I was very keen to make rye bread a while ago and eventually got round to buying some rye flour. Two days later I had forgotten I had it. Luckily I came across it again the other day: I really need to keep my cupboards (or possibly just my brain) a bit more organised!
I wasn’t quite sure if I was ready for a loaf made entirely of rye flour and in my search for a recipe found ones from 100% rye to varying proportions of rye flour to white bread flour. My two current favourite bread making books are by Richard Bertinet and Paul Hollywood so I have used elements of their recipes for rye breads and come up with this.
This recipe makes one small loaf: if you want a larger loaf just double the quantities. I put my shaped dough into the fridge to rise overnight and baked it in the morning. I found that it didn’t really rise much more in the oven so either the rye flour or the sultanas make for a heavier dough, or possibly I hadn’t let it warm up sufficiently before baking it. I will find out next time I try it.
I was really impressed with the taste that rye flour gives the bread and would happily use it in a larger proportion with the sultanas. This is a great bread for cheese if you like dried fruit or grapes with your cheese. It also toasts well for breakfast and you won’t need any jam.
100g rye flour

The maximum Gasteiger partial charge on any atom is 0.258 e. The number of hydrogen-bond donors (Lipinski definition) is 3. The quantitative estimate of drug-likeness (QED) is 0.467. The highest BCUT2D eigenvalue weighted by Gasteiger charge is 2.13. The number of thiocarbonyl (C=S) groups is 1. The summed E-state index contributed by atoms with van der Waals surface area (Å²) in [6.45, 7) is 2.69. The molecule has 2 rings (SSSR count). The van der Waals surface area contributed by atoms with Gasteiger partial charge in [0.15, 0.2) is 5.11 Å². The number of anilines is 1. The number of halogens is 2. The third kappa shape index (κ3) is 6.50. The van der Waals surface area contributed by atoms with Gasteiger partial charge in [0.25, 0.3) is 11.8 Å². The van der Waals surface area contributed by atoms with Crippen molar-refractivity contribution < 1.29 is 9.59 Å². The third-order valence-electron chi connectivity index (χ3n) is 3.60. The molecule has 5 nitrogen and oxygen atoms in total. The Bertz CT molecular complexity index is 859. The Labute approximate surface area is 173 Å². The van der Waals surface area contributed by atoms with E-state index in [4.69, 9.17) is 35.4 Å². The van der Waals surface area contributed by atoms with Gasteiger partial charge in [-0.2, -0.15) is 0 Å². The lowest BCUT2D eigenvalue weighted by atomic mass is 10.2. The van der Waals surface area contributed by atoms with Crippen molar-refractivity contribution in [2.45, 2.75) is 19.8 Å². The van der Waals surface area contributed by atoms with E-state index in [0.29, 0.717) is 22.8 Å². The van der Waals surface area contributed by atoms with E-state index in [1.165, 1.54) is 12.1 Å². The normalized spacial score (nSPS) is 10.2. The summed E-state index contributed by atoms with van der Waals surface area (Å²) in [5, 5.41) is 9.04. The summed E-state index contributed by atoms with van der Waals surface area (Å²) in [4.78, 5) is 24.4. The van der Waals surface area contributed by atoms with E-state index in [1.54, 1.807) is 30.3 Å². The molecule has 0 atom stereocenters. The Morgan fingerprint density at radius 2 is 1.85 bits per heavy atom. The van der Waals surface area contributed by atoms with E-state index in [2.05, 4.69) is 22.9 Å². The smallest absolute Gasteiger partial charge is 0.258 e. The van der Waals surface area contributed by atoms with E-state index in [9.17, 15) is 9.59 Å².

150g white bread flour
5g dried yeast
125g sultanas or raisins
Put the flours into a large bowl and add the salt to one side and the yeast to the other.
Add the water and mix well.
Turn out and knead for 5-10 minutes, until the dough starts to go silky and smooth.
Add the raisins or sultanas and knead again until evenly incorporated.
Put the dough into an oiled bowl, cover and leave to rise until at least doubled in size, probably at least a couple of hours.
When the dough is ready turn out onto a floured surface and repeatedly fold in on itself to knock the air out.
Shape into a loaf and place on an oiled tray. Cover again and allow to rise again until doubled in size.
Set the oven to 220ºC. When the oven is hot, slash the loaf and sprinkle with rye flour and bake for around 20 minutes or until the bottom sounds hollow when you tap on it.
Move onto a wire rack to cool.
I am going to try using rye flour in place of wholemeal flour to make a plain loaf and see how that goes: I will let you know!